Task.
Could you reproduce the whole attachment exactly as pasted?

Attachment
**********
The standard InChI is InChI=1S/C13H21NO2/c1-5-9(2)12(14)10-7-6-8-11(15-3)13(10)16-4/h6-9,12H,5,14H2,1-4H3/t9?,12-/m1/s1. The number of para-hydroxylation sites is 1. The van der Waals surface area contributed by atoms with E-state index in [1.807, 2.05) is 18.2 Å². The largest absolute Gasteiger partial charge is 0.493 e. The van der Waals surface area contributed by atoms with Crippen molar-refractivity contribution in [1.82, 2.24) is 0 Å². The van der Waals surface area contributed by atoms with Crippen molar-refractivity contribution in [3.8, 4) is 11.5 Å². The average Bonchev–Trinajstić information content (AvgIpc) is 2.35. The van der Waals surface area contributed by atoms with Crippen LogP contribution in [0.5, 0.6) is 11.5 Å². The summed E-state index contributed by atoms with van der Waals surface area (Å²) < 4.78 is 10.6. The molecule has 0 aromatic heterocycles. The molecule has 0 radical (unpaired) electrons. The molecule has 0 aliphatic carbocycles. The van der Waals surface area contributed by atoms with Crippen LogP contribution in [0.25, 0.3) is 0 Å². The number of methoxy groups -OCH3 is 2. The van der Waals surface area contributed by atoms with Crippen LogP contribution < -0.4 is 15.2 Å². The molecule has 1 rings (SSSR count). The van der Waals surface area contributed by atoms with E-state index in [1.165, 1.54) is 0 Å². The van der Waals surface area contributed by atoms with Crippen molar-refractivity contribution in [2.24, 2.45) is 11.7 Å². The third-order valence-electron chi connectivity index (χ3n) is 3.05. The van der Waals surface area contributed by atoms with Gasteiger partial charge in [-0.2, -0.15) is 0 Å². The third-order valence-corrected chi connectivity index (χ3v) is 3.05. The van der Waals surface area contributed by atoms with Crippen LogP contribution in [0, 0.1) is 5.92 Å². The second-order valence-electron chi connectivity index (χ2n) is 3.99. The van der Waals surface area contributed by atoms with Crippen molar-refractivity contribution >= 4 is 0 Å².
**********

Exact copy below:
The standard InChI is InChI=1S/C13H21NO2/c1-5-9(2)12(14)10-7-6-8-11(15-3)13(10)16-4/h6-9,12H,5,14H2,1-4H3/t9?,12-/m1/s1. The number of para-hydroxylation sites is 1. The van der Waals surface area contributed by atoms with E-state index in [1.807, 2.05) is 18.2 Å². The largest absolute Gasteiger partial charge is 0.493 e. The van der Waals surface area contributed by atoms with Crippen molar-refractivity contribution in [1.82, 2.24) is 0 Å². The van der Waals surface area contributed by atoms with Crippen molar-refractivity contribution in [3.8, 4) is 11.5 Å². The average Bonchev–Trinajstić information content (AvgIpc) is 2.35. The van der Waals surface area contributed by atoms with Crippen LogP contribution in [0.5, 0.6) is 11.5 Å². The summed E-state index contributed by atoms with van der Waals surface area (Å²) < 4.78 is 10.6. The molecule has 0 aromatic heterocycles. The molecule has 0 radical (unpaired) electrons. The molecule has 0 aliphatic carbocycles. The van der Waals surface area contributed by atoms with Crippen LogP contribution in [0.25, 0.3) is 0 Å². The number of methoxy groups -OCH3 is 2. The van der Waals surface area contributed by atoms with Crippen LogP contribution < -0.4 is 15.2 Å². The molecule has 1 rings (SSSR count). The van der Waals surface area contributed by atoms with E-state index in [1.165, 1.54) is 0 Å². The van der Waals surface area contributed by atoms with Crippen molar-refractivity contribution in [2.24, 2.45) is 11.7 Å². The third-order valence-electron chi connectivity index (χ3n) is 3.05. The van der Waals surface area contributed by atoms with Gasteiger partial charge in [-0.2, -0.15) is 0 Å². The third-order valence-corrected chi connectivity index (χ3v) is 3.05. The van der Waals surface area contributed by atoms with Crippen LogP contribution in [0, 0.1) is 5.92 Å². The second-order valence-electron chi connectivity index (χ2n) is 3.99. The van der Waals surface area contributed by atoms with Crippen molar-refractivity contribution >= 4 is 0 Å².